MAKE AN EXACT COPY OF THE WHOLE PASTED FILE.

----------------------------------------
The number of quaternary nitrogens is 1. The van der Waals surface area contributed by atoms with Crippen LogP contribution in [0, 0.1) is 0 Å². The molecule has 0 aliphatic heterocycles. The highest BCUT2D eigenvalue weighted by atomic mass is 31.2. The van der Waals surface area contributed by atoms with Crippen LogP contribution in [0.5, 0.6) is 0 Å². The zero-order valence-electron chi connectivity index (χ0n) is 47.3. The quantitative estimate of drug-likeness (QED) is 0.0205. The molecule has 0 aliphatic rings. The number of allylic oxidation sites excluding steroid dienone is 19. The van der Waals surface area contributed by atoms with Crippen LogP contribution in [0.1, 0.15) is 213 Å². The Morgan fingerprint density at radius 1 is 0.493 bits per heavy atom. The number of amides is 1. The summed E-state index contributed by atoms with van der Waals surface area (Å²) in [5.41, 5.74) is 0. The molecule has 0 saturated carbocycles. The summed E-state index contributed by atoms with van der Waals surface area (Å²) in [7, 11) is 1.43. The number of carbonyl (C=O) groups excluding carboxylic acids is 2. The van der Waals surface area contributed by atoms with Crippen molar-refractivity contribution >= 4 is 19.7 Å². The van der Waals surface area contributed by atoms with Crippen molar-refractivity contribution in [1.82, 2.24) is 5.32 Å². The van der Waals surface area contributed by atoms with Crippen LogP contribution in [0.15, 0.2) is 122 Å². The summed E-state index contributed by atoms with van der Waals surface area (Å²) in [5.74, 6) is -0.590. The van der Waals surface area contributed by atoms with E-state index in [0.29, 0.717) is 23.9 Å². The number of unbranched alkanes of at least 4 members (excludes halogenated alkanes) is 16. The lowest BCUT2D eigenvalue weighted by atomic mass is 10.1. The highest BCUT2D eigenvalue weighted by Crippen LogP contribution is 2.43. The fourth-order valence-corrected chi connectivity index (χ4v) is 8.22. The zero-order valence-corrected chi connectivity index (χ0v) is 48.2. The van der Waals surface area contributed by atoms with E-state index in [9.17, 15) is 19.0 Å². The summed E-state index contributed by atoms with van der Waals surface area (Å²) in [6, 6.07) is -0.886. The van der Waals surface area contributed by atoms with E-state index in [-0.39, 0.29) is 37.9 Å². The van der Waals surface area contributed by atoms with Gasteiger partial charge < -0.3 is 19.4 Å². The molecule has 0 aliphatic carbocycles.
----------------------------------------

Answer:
The number of quaternary nitrogens is 1. The van der Waals surface area contributed by atoms with Crippen LogP contribution in [0, 0.1) is 0 Å². The molecule has 0 aliphatic heterocycles. The highest BCUT2D eigenvalue weighted by atomic mass is 31.2. The van der Waals surface area contributed by atoms with Crippen LogP contribution in [0.5, 0.6) is 0 Å². The zero-order valence-electron chi connectivity index (χ0n) is 47.3. The quantitative estimate of drug-likeness (QED) is 0.0205. The molecule has 0 aliphatic rings. The number of allylic oxidation sites excluding steroid dienone is 19. The van der Waals surface area contributed by atoms with Crippen LogP contribution in [0.1, 0.15) is 213 Å². The Morgan fingerprint density at radius 1 is 0.493 bits per heavy atom. The number of amides is 1. The summed E-state index contributed by atoms with van der Waals surface area (Å²) in [5.41, 5.74) is 0. The molecule has 0 saturated carbocycles. The summed E-state index contributed by atoms with van der Waals surface area (Å²) in [7, 11) is 1.43. The number of carbonyl (C=O) groups excluding carboxylic acids is 2. The van der Waals surface area contributed by atoms with Crippen molar-refractivity contribution >= 4 is 19.7 Å². The van der Waals surface area contributed by atoms with Crippen molar-refractivity contribution in [1.82, 2.24) is 5.32 Å². The van der Waals surface area contributed by atoms with Crippen LogP contribution in [0.15, 0.2) is 122 Å². The summed E-state index contributed by atoms with van der Waals surface area (Å²) in [5.74, 6) is -0.590. The van der Waals surface area contributed by atoms with E-state index in [0.29, 0.717) is 23.9 Å². The number of unbranched alkanes of at least 4 members (excludes halogenated alkanes) is 16. The lowest BCUT2D eigenvalue weighted by atomic mass is 10.1. The highest BCUT2D eigenvalue weighted by Crippen LogP contribution is 2.43. The fourth-order valence-corrected chi connectivity index (χ4v) is 8.22. The zero-order valence-corrected chi connectivity index (χ0v) is 48.2. The van der Waals surface area contributed by atoms with E-state index in [9.17, 15) is 19.0 Å². The summed E-state index contributed by atoms with van der Waals surface area (Å²) in [6, 6.07) is -0.886. The van der Waals surface area contributed by atoms with E-state index in [-0.39, 0.29) is 37.9 Å². The van der Waals surface area contributed by atoms with Gasteiger partial charge < -0.3 is 19.4 Å². The molecule has 0 aliphatic carbocycles.